We live in unpredictable times. It’s tough to think about what air travel will look like next month, let alone next year. That makes long-term planning hard.

    But no matter what happens next, it’s clear that our industry needs to transition to renewable energy sources if we want to survive. There are plenty of options on the table: ranging from SAF to electric aviation, and from hydrogen to biomass. Some renewables are technically feasible but have a shaky business case. Others are commercially viable, but the technology isn’t quite there yet. None are perfect.

    Despite the challenges, smart airports and smart airlines are investing in renewable energy for two reasons: first, to secure the long-term viability of our industry, and second, to find new sources of revenue. Solar parks in Edmonton and Cochin are leading the way, as are biofuel facilities in Brussels. Forward-thinking airports are also betting big on on-site hydrogen production, and on converting trash into fuel. But these initiatives can’t move forward unless governments provide the resources to turn ambitious environmental policies into action. And as new technologies emerge, we need to make sure that regulators actively support, rather than obstruct, innovation.

  • Wish #2: Prioritize Cargo

    With passenger numbers down, air freight has been one of the few rising stars throughout the pandemic. Before COVID, cargo wasn’t really a big priority, accounting for only 12% of global aviation revenue—but since 2020, that figure has more than tripled. That shift in income sources caught the industry off guard. Many airlines have struggled to reconcile rising air freight demand with declining belly supply. And many airports discovered that their cargo facilities (and customs procedures) were outdated and inefficient.

    Covid revealed big gaps in air cargo investments. In 2022, successful airports will upgrade their freight capabilities by overhauling both the physical and digital sides of the business. They’ll also prepare for big changes in how goods are processed and delivered, upskilling their know-how on topics like automated warehousing and long-range cargo drones.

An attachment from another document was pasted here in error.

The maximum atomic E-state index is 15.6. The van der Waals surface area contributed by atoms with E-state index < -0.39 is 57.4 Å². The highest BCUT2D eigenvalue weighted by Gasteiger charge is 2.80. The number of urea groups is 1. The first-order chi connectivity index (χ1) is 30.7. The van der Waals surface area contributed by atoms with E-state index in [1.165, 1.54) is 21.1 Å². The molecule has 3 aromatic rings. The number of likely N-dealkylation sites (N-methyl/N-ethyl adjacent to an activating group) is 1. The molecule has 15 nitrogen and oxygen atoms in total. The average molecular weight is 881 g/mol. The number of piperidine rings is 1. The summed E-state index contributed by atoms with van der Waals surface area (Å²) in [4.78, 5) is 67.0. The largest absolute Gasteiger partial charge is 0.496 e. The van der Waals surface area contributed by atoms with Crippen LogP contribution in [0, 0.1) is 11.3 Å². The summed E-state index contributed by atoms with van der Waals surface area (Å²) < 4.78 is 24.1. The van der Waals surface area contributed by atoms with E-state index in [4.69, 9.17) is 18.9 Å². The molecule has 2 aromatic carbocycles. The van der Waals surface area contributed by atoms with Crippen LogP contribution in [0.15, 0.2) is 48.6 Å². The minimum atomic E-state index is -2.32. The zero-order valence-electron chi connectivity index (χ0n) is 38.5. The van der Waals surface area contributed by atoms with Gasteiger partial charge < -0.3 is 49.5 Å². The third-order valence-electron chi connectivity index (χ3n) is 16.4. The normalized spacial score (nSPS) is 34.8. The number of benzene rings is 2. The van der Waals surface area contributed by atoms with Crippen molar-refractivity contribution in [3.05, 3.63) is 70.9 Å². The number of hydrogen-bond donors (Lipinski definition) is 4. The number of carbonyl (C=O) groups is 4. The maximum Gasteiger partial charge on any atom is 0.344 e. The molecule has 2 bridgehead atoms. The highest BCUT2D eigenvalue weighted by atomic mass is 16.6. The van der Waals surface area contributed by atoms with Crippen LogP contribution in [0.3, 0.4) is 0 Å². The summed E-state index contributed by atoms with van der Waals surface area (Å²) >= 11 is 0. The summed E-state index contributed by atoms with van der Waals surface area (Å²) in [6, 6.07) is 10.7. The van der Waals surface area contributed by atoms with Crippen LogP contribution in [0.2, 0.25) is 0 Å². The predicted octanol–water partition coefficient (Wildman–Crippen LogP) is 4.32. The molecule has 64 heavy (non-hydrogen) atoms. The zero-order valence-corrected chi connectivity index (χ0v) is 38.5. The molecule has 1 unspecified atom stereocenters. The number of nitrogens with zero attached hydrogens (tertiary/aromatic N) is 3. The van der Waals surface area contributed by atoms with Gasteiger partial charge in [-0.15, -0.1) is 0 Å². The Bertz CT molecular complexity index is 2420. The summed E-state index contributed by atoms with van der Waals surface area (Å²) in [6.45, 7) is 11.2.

• Wish #3: Leverage the Leisure Market

    In all likelihood, leisure and VFR traffic will continue to drive the recovery in 2022. By contrast, demand for business travel will remain muted. That has big implications for the industry’s financial model, and for airport operations. Airlines make more money off frequent business travelers. They’re also easier for airports to process compared to leisure pax. The upshot: lower per-passenger yields and higher operational costs.

    It’s not all bad news, though. Unlike biz folks, leisure and VFR travelers tend to show up at the airport with a lot of time to spare. Many spend the night before their flight at an airport hotel. That additional dwelltime is good news for landside commercial areas. It could also jumpstart ailing terminal concessions—so long as airports keep up with post-pandemic consumer preferences (more on that here).

  • Wish #4: Digitalize Health Checks

    Whether we like it or not, health checks have become an integral part of flying from A to B. In the early stages of the pandemic, that placed an enormous burden on ground staff, as all test results and vaccine certificates needed to be verified manually. Long lines at the airport drove down the passenger experience—and drove our customers into the arms of less complicated transport modes, like trains.

    In response, some airlines now offer online verification options. But the results are mixed. I’m a big fan of the Lufthansa app because I can scan my vax QR code and get a boarding pass in under a minute. Unfortunately, most airlines aren’t that slick. Buggy upload portals and unfriendly interfaces mean it’s often faster to have your documents checked at the airport. Meanwhile, some carriers seem to have abandoned online check-in altogether (I’m looking at you, Qatar!).

    To be fair, airlines face a Herculean challenge. Entry requirements vary widely from place to place, and from week to week. The lack of global certification standards, and bewildering variety of health forms, doesn’t exactly help. Nevertheless: online health checks should be the rule, not the exception. Right now, unfortunately, the opposite is true. That’s bad news for everyone: airports, airlines, and passengers included.

  • Wish #5: Go Easy on the Beef

    Last but not least, here’s a wish inspired by everyone’s favorite holiday conversation topic: food!

    If airports and airlines want to get serious about climate change, then we need to update our catering strategy. We serve passengers millions of meals a day—how we choose to do that can seriously improve our industry’s environmental performance. A great first step is to cut down on beef, which is by far the most resource-intensive food source. In fact, global beef production has a carbon footprint five times larger (!) than aviation.

    Don’t get me wrong—I love a good burger, or a delicious steak. But be honest: when was the last time you had either of those on a plane, or in an airport? Airplane beef tends to be pretty mediocre. It’s no fun for our customers—and it’s really bad for the planet.

  • That’s it from me, Santa. It’s been a crazy year—here’s hoping for a better one to come. Happy holidays!